Avoiding the campus service run-around: How staff service training impacts student satisfaction

Julie Bryant

Associate Vice President of Retention Solutions

April 29, 2011

Analysis of satisfaction data across multiple campuses shows that quality service training programs are like to spur significant increases in student satisfaction levels.
Analysis of satisfaction data across multiple campuses shows that quality service training programs are likely to spur significant increases in student satisfaction levels.

In working with campuses to assess student satisfaction and priorities, campus service often appears as an area of challenge. Simply put, subpar campus service has a direct, negative impact on student satisfaction.

So what happens if a campus conducts quality service training? Does making a commitment to training campus staff in service make a positive impact on student satisfaction?

I and my colleagues at Noel-Levitz were curious about this, and we had the means to conduct a quick investigation. We reviewed the results from campuses that administered the Noel-Levitz Student Satisfaction Inventory™ (SSI), and then followed up by implementing the Noel-Levitz Connections NOW™ quality service training program. The data sets were compared in our standard year-to-year reports which reflect the statistical significance of the comparisons (with confidence levels of 0.05, 0.01 or 0.001).

This is by no means a full study. We had nine institutions that met our specific criteria—three four-year privates, three four-year publics, and three community colleges. But we found some interesting and significant results.

The SSI has a scale, Campus Climate, which covers items related to campus service and student satisfaction. When we examined this scale as a whole for these nine campuses, six had significant improvements in the overall Campus Climate scale. The average increase in satisfaction was 0.44 at these six campuses, while the remaining three had no significant increase or decrease in satisfaction. While any positive movement at a significant level is a plus, we see typical increases at the scale level closer to 0.25, so this is an even stronger indicator of improved satisfaction in this category.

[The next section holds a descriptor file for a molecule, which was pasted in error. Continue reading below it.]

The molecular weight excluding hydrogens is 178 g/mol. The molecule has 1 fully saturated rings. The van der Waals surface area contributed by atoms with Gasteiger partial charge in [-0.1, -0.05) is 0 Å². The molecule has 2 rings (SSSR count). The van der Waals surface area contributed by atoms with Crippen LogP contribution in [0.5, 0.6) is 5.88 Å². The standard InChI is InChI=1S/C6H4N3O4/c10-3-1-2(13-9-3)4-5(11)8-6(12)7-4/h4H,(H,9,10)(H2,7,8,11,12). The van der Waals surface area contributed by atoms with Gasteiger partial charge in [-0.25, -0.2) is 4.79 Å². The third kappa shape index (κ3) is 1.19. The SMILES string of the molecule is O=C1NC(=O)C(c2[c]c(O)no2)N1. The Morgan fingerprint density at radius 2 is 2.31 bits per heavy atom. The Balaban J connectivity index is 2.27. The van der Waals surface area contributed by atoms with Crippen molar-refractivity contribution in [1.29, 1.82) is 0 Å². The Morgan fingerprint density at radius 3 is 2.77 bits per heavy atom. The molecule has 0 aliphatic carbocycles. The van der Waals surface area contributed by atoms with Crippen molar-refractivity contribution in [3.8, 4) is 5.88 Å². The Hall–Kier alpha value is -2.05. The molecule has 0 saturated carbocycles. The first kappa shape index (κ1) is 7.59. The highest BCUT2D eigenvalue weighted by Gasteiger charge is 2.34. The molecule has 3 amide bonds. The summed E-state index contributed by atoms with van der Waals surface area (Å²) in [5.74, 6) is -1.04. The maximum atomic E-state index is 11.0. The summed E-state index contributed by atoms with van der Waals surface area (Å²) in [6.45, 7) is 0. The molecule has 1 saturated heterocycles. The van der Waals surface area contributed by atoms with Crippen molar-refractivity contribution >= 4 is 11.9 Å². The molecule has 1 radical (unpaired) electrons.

We also took a look at several of the items that contribute to the Campus Climate scale. Here are three survey items that tend to be big sore spots for campuses when it comes to student service:

  • Students seldom get the run-around on this campus—Seven of the nine campuses had significant improvement, with an average increase in satisfaction of 0.49.
  • Students are made to feel welcome on this campus— Six of the nine campuses showed significant satisfaction shifts, with an average of 0.43 in improvement.
  • Campus staff are caring and helpful— Five of the nine institutions saw satisfaction increases, with an average increase of 0.38.
  • None of the nine campuses showed any significant decreases in student satisfaction in service-related areas.

For comparison, Noel-Levitz reviewed nine randomly selected institutions which had not implemented the Connections NOW course. These institutions are similar in type and general location and had comparable data on file. Six of these nine had no significant improvement in the area of Campus Climate; two had significant increases; and one had a significant decrease in satisfaction. There were similar observations for the three individual items of focus noted above.

What does this all mean? Again, this is not a scientific or comprehensive study, but we certainly saw significant satisfaction improvements when campuses initiated quality service training for their personnel. This should not be that surprising when examining the context of the student experience. Student /staff interactions are a significant part of that experience, and the more staff are prepared to interact with students, the more likely those interactions will be positive. Service training also has campus teamwork benefits, too, helping different departments work more seamlessly and therefore address the dreaded “campus run-around” complaint that is all too common at colleges and universities.

Another thing to keep in mind is that, as campus service directly impacts student satisfaction, student satisfaction directly impacts student retention. Dr. Laurie Schreiner of Azusa Pacific University documented this correlation in a Noel-Levitz research study, Linking Student Satisfaction and Retention. Good service not only helps keeps students satisfied, it helps keep them enrolled.

If you are considering implementing quality service training at your institution, you may want to establish benchmarks for student satisfaction by surveying prior to initiating the training, and then plan for a re-assessment the following year. If you have already assessed student satisfaction with the SSI on your campus and your scores show Campus Climate as a priority area, you may want to consider offering staff quality service professional development opportunities.

I would be happy to discuss this further with you. Feel free to e-mail me or leave a comment below.

About the Author

Julie Bryant of RNL

Julie L. Bryant, associate vice president of retention solutions at Ruffalo Noel Levitz, works directly with colleges and universities throughout North America in the area of satisfaction assessment. Ms Bryant is responsible for client service...

Read more about Julie's experience and expertise

Reach Julie by e-mail at Julie.Bryant@RuffaloNL.com.

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Enrollment, Student Success